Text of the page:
Regular season game #17
As the proud father of a boisterous two-year old who just got her first pair of safety scissors, I now understand what other parents feel when they see their children darting around with sharp metal objects. For the most part, it turns out ok, but it only takes one slip to cause real damage. Sound familiar?
The Habs had the Islanders on the ropes early, building a 2-0 first period lead and outshooting them eleventy billion to two. Slowly but surely, the old undisciplined Habs returned and the Isles made them pay. As the third period began with the Habs clinging to a precarious 3-2 lead, there was the distinct feeling that Carey Price was going to have to perform miracles if the Habs were going to walk away with two points. Unfortunately the one piece of Price’s game that is still missing is the nerve to refuse any more goals despite how porous the defense may be in front of him. It’s the one thing that prevents him from being truly great, though there’s not a lot he could have done about the overtime winner.
Therrien’s challenge tonight was in recognizing the struggles of his top defensive duo of Andrei Markov and Alexei Emelin, who have been showing signs of slowing down for a few games now. Where containment was once Markov’s strength, he has lost the mobility that allowed him to keep elusive forwards under wraps. Emelin may bring the boom, but his effectiveness hinges on Markov managing the puck in all three zones well. When that doesn’t happen, Emelin is average. The time for Subban to take the reigns as the team’s time on ice leader is right around the corner as Markov is suffering badly at even strength.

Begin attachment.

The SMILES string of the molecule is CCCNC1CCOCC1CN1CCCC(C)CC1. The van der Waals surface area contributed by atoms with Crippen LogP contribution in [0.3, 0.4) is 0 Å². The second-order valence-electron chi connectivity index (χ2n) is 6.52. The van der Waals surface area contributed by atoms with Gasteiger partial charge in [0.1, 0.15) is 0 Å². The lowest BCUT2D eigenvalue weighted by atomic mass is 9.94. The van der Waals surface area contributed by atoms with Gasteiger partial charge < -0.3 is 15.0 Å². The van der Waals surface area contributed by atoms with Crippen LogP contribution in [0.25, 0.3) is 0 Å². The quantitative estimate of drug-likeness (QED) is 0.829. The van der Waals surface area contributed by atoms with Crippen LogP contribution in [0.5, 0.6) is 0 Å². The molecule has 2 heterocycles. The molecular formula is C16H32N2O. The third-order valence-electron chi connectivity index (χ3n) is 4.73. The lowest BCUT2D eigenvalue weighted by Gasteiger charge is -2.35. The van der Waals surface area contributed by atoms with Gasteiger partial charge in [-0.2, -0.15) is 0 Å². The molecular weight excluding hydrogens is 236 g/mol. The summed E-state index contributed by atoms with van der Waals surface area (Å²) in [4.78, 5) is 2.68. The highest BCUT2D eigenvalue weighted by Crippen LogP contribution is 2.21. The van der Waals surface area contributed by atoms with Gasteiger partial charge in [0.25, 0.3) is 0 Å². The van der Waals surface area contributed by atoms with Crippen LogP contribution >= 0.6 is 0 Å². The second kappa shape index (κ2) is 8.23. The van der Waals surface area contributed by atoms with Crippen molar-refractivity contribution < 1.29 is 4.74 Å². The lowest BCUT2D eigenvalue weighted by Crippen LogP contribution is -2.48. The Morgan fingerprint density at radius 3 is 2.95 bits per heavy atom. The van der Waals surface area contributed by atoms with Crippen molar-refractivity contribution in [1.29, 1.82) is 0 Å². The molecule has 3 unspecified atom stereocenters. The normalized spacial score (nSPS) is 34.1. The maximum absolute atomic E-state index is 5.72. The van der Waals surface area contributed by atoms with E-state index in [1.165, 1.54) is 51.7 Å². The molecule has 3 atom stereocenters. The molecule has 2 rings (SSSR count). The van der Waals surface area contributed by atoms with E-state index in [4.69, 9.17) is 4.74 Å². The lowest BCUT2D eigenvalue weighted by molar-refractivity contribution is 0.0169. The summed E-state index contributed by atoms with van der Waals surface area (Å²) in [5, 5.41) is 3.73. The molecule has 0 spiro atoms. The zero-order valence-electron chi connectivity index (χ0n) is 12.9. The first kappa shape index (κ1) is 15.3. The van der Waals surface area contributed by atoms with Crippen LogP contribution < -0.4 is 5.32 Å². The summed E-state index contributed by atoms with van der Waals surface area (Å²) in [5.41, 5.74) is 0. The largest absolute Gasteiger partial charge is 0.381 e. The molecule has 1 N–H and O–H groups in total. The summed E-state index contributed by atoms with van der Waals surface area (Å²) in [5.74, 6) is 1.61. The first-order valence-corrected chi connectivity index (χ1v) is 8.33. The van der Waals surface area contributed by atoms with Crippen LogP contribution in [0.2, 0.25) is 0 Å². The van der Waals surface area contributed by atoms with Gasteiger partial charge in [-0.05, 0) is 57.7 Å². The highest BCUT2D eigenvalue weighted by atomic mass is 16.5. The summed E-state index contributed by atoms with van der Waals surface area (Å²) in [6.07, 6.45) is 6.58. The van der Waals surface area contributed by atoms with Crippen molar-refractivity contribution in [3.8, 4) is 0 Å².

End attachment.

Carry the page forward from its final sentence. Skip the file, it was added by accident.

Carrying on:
This game was the closest we’ve seen to last year’s abominable bunch. A quick lead followed by a series of lame icings in an attempt to kill the clock…a strategy that failed last year on numerous occasions, and failed again tonight. Far be it for us to complain about a team that has earned 11 of a possible 12 points in the last four games, but the Habs have no excuse for not extending their win streak to 6 games. Once the game became tied, many Habs swallowed hard, with a sense of foreboding after having witnessed this many times. And then when Max Pacioretty blew his chance at a hat trick by firing the puck in to a prone Nabokov with an open net, you had to know that would come back to bite the Habs in the rear end, and it did.
With the tables about to turn on the Habs in terms of proportion to home and road games, this was a point that may be sorely missed. Seven of the Habs next 10 games are on the road, and while their 4-1-1 record says that this isn’t necessarily a death sentence, their last two games leave much to be desired.
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